Accessing an external DNS address internally behind NAT

paintb4707paintb4707 Member Posts: 420
I finally found a work-around for this. I've spent tons of time researching and was never able to find a solution for this until it just hit me now. I'm very proud of myself for figuring this out on my own so I thought I'd share it. :D

Let's say you host a website on your network which is behind NAT. You have an external DNS record for that website so that it can be viewed by the public.

Here's the conflict... when you try to access that external address, obviously it is directed to your NAT device. This is all fine and dandy when you're on the outside. When your internal, any traffic being directed to the NAT device (a WatchGuard Firebox in my situation) would result in a username/password prompt as if you were trying to log into the admin configuration page of the router/firewall. Just up until now I thought that there was no fix for this if the router/firewall doesn't have a traffic directing capability for NAT.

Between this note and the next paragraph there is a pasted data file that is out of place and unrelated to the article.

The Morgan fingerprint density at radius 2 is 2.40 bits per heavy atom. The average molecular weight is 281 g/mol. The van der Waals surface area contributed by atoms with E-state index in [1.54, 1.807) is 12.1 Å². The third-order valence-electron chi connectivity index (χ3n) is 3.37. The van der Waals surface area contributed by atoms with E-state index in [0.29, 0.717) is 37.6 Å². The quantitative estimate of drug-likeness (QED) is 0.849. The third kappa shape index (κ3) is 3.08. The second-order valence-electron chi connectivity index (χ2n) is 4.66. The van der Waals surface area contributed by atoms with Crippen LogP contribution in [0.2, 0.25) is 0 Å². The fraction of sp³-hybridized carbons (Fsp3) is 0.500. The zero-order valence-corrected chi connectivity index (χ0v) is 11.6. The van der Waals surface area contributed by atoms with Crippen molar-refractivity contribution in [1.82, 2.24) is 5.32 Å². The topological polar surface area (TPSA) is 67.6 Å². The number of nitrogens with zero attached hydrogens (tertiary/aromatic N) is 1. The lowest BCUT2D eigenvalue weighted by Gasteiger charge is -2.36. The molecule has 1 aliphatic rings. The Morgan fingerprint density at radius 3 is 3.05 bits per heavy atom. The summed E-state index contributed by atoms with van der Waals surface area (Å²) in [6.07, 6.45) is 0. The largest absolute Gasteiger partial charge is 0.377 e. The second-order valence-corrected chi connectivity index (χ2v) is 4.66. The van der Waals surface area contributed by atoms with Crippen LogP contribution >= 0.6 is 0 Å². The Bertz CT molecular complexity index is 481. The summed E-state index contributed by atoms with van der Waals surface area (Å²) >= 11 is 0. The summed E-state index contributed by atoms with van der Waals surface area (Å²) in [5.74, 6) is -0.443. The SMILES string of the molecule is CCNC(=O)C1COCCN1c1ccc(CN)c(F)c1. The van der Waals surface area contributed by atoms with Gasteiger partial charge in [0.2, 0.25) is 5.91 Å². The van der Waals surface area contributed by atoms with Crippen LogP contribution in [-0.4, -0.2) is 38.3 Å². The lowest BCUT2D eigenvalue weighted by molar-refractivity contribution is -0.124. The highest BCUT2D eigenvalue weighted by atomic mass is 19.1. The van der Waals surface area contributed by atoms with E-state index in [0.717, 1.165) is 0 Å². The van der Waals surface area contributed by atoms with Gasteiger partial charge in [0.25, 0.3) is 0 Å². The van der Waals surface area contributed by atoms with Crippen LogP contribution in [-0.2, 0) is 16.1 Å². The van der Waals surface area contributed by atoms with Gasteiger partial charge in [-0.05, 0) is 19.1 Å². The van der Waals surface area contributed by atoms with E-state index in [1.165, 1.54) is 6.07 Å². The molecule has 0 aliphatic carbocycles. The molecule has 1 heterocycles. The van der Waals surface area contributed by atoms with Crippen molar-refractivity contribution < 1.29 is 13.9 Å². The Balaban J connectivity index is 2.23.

I was wrong.

Let's say your domain name is and you're trying to access your website internally which is

If you create a new dns forward zone on your DNS server as "", you can then add an A Host record for "www" pointing to the IP address of its host, which in turn makes the FQDN "". Wait a few minutes for the DNS changes to be applied to your machine and you can access the website internally without being intercepted by the router.

This little method also helped me with Iphones and accessing company email via Wi-fi. Before I had to make sure users had two email accounts. One external and one internal for wi-fi. Adding another A Host record for "mail" (FQDN - would allow users to access email both internally and externally with only one account.

OWA is also accessible internally now for my users with the public address. Not that it's a big deal since they all have Outlook, but before you would have to access OWA internally with "" and it is now ""
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